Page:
Is Medical Research Informing Professional Practice More Highly Cited? Evidence from AHFS DI Essentials in Drugs.com
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AbstractCitation-based indicators are often used to help evaluate the impact of published medical studies, even though the research has the ultimate goal of improving human wellbeing. One direct way of influencing health outcomes is by guiding physicians and other medical professionals about which drugs to prescribe. A high profile source of this guidance is the AHFS DI Essentials product of the American Society of Health-System Pharmacists, which gives systematic information for drug prescribers. AHFS DI Essentials documents, which are also indexed by Drugs.com, include references to academic studies and the referenced work is therefore helping patients by guiding drug prescribing. This article extracts AHFS DI Essentials documents from Drugs.com and assesses whether articles referenced in these information sheets have their value recognised by higher Scopus citation counts. A comparison of mean log-transformed citation counts between articles that are and are not referenced in AHFS DI Essentials shows that AHFS DI Essentials references are more highly cited than average for the publishing journal. This suggests that medical research influencing drug prescribing is more cited than average.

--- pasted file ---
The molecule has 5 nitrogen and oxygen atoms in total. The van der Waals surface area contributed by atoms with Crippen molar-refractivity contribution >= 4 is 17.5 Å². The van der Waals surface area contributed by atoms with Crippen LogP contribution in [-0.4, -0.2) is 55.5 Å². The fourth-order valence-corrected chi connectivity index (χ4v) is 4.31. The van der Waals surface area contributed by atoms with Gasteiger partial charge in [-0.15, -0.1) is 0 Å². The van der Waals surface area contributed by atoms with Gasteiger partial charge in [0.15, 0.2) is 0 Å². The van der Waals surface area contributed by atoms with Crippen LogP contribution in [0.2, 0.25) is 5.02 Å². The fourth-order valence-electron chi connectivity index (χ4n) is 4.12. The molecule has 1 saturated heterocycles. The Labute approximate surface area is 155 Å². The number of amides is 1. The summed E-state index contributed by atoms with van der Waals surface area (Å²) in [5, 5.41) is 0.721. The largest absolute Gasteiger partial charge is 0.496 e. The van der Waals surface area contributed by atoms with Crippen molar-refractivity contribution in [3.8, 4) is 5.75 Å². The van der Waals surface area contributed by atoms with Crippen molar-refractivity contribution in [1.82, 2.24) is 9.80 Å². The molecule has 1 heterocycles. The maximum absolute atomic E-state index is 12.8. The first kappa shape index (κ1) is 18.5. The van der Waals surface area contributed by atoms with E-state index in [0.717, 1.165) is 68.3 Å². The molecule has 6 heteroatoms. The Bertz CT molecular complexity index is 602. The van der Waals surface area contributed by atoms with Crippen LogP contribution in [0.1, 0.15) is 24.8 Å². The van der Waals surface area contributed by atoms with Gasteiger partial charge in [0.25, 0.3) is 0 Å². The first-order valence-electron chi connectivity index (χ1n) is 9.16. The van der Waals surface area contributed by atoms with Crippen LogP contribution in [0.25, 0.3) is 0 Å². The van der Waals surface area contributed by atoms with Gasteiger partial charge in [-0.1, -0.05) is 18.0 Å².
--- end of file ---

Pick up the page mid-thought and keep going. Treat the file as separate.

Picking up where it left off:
CitationThelwall, M., Kousha, K., & Abdoli, M. (2017). Is medical research informing professional practice more highly cited? Evidence from AHFS DI Essentials in drugs.com. Scientometrics, 112 (1), pp 509-527.
DescriptionThis is an accepted manuscript of an article published by Springer in Scientometrics on 21/02/2017, available online: https://doi.org/10.1007/s11192-017-2292-3 The accepted version of the publication may differ from the final published version.
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